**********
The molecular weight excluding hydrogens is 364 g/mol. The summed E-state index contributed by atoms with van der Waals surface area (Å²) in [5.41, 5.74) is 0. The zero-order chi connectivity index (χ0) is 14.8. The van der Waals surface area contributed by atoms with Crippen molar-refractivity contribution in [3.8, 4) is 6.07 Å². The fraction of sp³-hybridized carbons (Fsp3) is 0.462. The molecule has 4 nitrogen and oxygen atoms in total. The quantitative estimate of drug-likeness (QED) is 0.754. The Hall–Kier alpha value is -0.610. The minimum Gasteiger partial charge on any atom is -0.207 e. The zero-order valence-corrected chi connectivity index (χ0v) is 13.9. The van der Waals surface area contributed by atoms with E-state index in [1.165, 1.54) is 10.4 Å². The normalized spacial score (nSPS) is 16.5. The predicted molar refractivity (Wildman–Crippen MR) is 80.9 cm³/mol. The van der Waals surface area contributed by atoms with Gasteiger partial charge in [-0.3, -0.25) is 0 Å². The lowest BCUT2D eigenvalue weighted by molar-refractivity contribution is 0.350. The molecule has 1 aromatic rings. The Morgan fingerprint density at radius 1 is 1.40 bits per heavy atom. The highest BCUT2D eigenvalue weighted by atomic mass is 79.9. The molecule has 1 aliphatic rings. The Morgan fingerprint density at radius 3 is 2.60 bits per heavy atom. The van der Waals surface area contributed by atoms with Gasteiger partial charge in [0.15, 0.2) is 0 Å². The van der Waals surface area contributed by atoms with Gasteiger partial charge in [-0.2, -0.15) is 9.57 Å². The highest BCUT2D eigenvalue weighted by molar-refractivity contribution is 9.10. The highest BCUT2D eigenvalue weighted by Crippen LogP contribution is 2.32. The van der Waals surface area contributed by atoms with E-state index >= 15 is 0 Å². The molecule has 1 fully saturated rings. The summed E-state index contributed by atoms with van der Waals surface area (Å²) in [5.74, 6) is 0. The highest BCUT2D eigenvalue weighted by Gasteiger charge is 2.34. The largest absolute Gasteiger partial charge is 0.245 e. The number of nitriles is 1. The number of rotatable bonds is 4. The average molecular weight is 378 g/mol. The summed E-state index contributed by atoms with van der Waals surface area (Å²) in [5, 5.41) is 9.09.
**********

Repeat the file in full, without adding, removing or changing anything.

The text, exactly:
The molecular weight excluding hydrogens is 364 g/mol. The summed E-state index contributed by atoms with van der Waals surface area (Å²) in [5.41, 5.74) is 0. The zero-order chi connectivity index (χ0) is 14.8. The van der Waals surface area contributed by atoms with Crippen molar-refractivity contribution in [3.8, 4) is 6.07 Å². The fraction of sp³-hybridized carbons (Fsp3) is 0.462. The molecule has 4 nitrogen and oxygen atoms in total. The quantitative estimate of drug-likeness (QED) is 0.754. The Hall–Kier alpha value is -0.610. The minimum Gasteiger partial charge on any atom is -0.207 e. The zero-order valence-corrected chi connectivity index (χ0v) is 13.9. The van der Waals surface area contributed by atoms with E-state index in [1.165, 1.54) is 10.4 Å². The normalized spacial score (nSPS) is 16.5. The predicted molar refractivity (Wildman–Crippen MR) is 80.9 cm³/mol. The van der Waals surface area contributed by atoms with Gasteiger partial charge in [-0.3, -0.25) is 0 Å². The lowest BCUT2D eigenvalue weighted by molar-refractivity contribution is 0.350. The molecule has 1 aromatic rings. The Morgan fingerprint density at radius 1 is 1.40 bits per heavy atom. The highest BCUT2D eigenvalue weighted by atomic mass is 79.9. The molecule has 1 aliphatic rings. The Morgan fingerprint density at radius 3 is 2.60 bits per heavy atom. The van der Waals surface area contributed by atoms with Gasteiger partial charge in [0.15, 0.2) is 0 Å². The van der Waals surface area contributed by atoms with Gasteiger partial charge in [-0.2, -0.15) is 9.57 Å². The highest BCUT2D eigenvalue weighted by molar-refractivity contribution is 9.10. The highest BCUT2D eigenvalue weighted by Crippen LogP contribution is 2.32. The van der Waals surface area contributed by atoms with E-state index >= 15 is 0 Å². The molecule has 1 fully saturated rings. The summed E-state index contributed by atoms with van der Waals surface area (Å²) in [5.74, 6) is 0. The highest BCUT2D eigenvalue weighted by Gasteiger charge is 2.34. The largest absolute Gasteiger partial charge is 0.245 e. The number of nitriles is 1. The number of rotatable bonds is 4. The average molecular weight is 378 g/mol. The summed E-state index contributed by atoms with van der Waals surface area (Å²) in [5, 5.41) is 9.09.